Top Stories

December 19, 2016


Dublin claims Brussels exceed powers over Apple tax

Ireland has laid out the grounds for its appeal against the European Commission’s demand that it claw back €13bn of state aid from Apple, accusing Brussels of interfering with national sovereignty. Ireland decided to appeal soon after the decision at the end of August, which found that Dublin had given Apple illegal tax breaks for a quarter of a century. Brussels said Apple had avoided taxes by channelling the bulk of its non-US sales and profits through corporate entities that did not have to pay tax anywhere. Michael Noonan, the country’s finance minister, argued that the case was politically motivated and aimed at undermining Ireland’s low corporate-tax regime, which has helped the island become the home to the European operations of nearly all big US tech companies. In its appeal, Ireland will argue that the commission wrongly applied EU state-aid rules, which render individual sweetheart tax deals within the bloc illegal. (Financial Times}

Corporate Reputation

US drugmaker charges 200 times UK price for common worm pill

A US drugmaker has put a price tag of more than $800 on a pinworm treatment — 200 times more expensive than the equivalent medicine on British pharmacy shelves, in the latest example of “price gouging” in the world’s largest healthcare market. Most cases of pinworm, require two pills, meaning a course of treatment costs about $884. The drug is available prescription-only in the US but can be bought over the counter in the UK, where Boots, a British chemist chain, charges £6.99 for a pack of four pills, or £1.75 each. In the developing world it can be bought for less than 1 cent per pill. “In my opinion, this is the latest example of a pharma bad actor cornering the US market and taking advantage of payers and consumers,” said Michael Rea, chief executive of Rx Savings, which makes software to help reduce the cost of medicines. (Financial Times)

Sustainable Development

Costa partners with bio-bean to give waste coffee new lease of life

Coffee giant Costa has revealed that waste coffee grounds from more than 850 stores nationwide are now being used to make low-carbon fuel thanks to a new partnership with biomass specialists Bio-bean. Costa’s energy and environment manager Oliver Rosevear explained that the partnership with Bio-bean will deliver “significant cost reductions” in Costa’s waste disposal process, as sending the coffee to Bio-bean is cheaper than using alternative waste disposal methods such as incinerators or anaerobic digestion plants. For Bio-bean, the deal represents a significant scaling up of its renewable fuel business, allowing it to send more feedstock to its factory in Cambridgeshire, which can handle up to 50,000 tonnes of waste coffee grounds every year. Founder and chief executive Arthur Kay said “Costa has proven that this can work at scale, save companies money and save a huge amount in terms of emissions in the process”.  (Business Green)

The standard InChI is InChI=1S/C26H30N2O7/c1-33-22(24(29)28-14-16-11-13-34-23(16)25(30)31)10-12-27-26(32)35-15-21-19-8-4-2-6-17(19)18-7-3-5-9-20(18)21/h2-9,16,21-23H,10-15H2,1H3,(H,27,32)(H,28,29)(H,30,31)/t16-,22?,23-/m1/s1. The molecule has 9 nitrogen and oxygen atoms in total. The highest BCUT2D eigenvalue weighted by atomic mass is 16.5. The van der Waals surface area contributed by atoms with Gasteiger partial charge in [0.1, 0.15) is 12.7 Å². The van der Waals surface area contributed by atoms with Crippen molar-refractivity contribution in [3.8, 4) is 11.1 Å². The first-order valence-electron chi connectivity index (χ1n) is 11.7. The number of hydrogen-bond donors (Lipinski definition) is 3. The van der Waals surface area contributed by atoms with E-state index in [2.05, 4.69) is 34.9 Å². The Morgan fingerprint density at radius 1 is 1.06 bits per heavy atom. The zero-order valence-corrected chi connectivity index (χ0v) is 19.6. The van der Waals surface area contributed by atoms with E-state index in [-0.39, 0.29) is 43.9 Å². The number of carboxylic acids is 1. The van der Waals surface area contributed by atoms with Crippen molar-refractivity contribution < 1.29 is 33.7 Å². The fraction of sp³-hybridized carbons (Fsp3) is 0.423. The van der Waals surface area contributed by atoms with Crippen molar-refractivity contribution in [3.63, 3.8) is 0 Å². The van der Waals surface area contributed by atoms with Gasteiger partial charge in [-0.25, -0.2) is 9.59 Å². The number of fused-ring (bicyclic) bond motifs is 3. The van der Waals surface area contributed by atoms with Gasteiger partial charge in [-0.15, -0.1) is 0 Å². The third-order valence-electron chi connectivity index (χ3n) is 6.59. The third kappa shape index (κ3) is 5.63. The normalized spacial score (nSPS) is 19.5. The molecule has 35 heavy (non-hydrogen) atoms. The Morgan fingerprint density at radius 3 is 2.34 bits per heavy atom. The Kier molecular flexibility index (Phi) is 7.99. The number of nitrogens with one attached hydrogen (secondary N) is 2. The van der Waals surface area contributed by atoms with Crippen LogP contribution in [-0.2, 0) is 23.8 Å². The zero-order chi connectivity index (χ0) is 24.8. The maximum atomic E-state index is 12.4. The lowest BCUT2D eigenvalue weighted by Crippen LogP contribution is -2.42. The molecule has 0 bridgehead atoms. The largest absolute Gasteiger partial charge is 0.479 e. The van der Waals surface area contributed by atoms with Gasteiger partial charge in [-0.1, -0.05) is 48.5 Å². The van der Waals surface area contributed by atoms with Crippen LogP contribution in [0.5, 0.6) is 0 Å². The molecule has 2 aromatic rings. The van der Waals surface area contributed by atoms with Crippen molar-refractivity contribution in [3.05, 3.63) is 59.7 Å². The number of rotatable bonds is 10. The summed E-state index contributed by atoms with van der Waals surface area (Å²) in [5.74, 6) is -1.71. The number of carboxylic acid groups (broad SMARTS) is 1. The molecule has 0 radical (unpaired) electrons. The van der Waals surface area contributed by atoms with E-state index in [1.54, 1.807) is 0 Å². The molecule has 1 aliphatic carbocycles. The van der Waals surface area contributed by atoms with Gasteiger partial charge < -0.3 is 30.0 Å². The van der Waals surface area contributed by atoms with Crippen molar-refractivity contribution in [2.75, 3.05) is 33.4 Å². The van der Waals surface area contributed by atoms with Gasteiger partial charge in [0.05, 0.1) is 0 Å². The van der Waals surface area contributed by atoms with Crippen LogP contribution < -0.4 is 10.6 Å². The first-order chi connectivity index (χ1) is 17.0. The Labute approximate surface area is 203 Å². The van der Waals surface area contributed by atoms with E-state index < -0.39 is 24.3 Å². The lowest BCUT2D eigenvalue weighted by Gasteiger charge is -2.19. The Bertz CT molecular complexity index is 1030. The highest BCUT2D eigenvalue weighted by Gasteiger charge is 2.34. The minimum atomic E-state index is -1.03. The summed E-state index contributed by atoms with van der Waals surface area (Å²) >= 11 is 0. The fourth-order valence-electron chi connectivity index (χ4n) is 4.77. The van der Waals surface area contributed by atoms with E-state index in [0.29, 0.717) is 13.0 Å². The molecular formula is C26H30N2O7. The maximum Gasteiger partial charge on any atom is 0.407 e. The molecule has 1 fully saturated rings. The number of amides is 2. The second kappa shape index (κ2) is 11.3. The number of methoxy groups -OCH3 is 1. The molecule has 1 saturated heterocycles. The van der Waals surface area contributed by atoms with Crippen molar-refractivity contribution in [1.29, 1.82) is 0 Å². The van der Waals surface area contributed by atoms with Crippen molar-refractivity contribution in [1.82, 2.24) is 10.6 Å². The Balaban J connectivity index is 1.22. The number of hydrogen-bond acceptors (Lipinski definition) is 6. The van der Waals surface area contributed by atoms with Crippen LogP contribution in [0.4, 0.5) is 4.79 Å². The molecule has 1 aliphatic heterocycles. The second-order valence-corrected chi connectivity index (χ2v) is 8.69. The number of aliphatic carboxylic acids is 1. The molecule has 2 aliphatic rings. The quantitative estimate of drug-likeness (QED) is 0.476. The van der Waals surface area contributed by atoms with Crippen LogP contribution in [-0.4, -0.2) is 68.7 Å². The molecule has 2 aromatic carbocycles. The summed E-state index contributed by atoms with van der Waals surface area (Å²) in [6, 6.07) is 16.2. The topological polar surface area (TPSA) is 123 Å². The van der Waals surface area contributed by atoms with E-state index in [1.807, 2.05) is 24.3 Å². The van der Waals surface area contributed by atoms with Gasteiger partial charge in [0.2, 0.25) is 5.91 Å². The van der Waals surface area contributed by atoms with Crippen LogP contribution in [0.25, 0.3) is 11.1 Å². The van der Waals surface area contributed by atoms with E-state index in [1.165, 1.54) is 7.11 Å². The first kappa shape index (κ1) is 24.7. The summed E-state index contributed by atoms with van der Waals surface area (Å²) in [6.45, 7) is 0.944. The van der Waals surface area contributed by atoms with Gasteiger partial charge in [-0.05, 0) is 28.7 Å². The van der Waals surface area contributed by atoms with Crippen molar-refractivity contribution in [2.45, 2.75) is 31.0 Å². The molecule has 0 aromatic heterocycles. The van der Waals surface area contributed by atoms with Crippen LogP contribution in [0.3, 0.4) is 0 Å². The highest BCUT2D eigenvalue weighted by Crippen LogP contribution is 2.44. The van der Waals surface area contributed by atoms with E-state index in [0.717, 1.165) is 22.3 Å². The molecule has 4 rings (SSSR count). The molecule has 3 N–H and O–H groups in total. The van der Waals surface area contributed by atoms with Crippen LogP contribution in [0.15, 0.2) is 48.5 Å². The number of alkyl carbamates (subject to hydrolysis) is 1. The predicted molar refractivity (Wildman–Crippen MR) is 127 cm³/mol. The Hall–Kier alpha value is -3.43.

Solar power becoming world’s cheapest form of electricity production, analysts say

Solar power is becoming the cheapest way to generate electricity, according to leading analysts. Data produced by Bloomberg New Energy Finance (BNEF) showed the cost of solar in 58 lower-income countries – including China, Brazil and India – had fallen to about a third of levels in 2010 and was now slightly cheaper than wind energy. In August, an auction to supply electricity in Chile achieved the record low price of $29.10 (£23.30) per megawatt-hour – a record low price and about half the price of a coal competitor. BNEF chairman Michael Liebreich said in a note to clients: “Renewables are robustly entering the era of undercutting [fossil fuel prices].” (Independent)

Climate Change

 Farmers in Sudan battle climate change and hunger as desert creeps closer

In Sudan’s eastern state of Gedaref, nicknamed “the granary” for its vast rows of sesame, sorghum and millet, banks of sediment and gravel are popping up as high as hills around the farms – the result of deforestation and erratic rains causing watering holes to overflow”. Khalid Hashim Ibrahim, the state agricultural coordinator, says: “All of Sudan is affected by the low production in Gedaref, and also the production here is exported to other countries, especially neighbouring countries like Ethiopia and Eritrea and also the Gulf countries, like Saudi and the Emirates. The UN development programme has been running pilot climate change adaptation programmes in Butana, Wad Hassan and Sirag Elnour to try to stop good soils from shifting or drying up, and farmers waiting on rains and grains to survive. Solar-powered water pumps have eased the reliance on rain-fed agriculture and allowed people to plant a greater range of crops. (Guardian)

Image source: Looking north through the entrance hall of the Apple Store, Manhattan, NYC by Marlith. (CC BY-SA 4.0)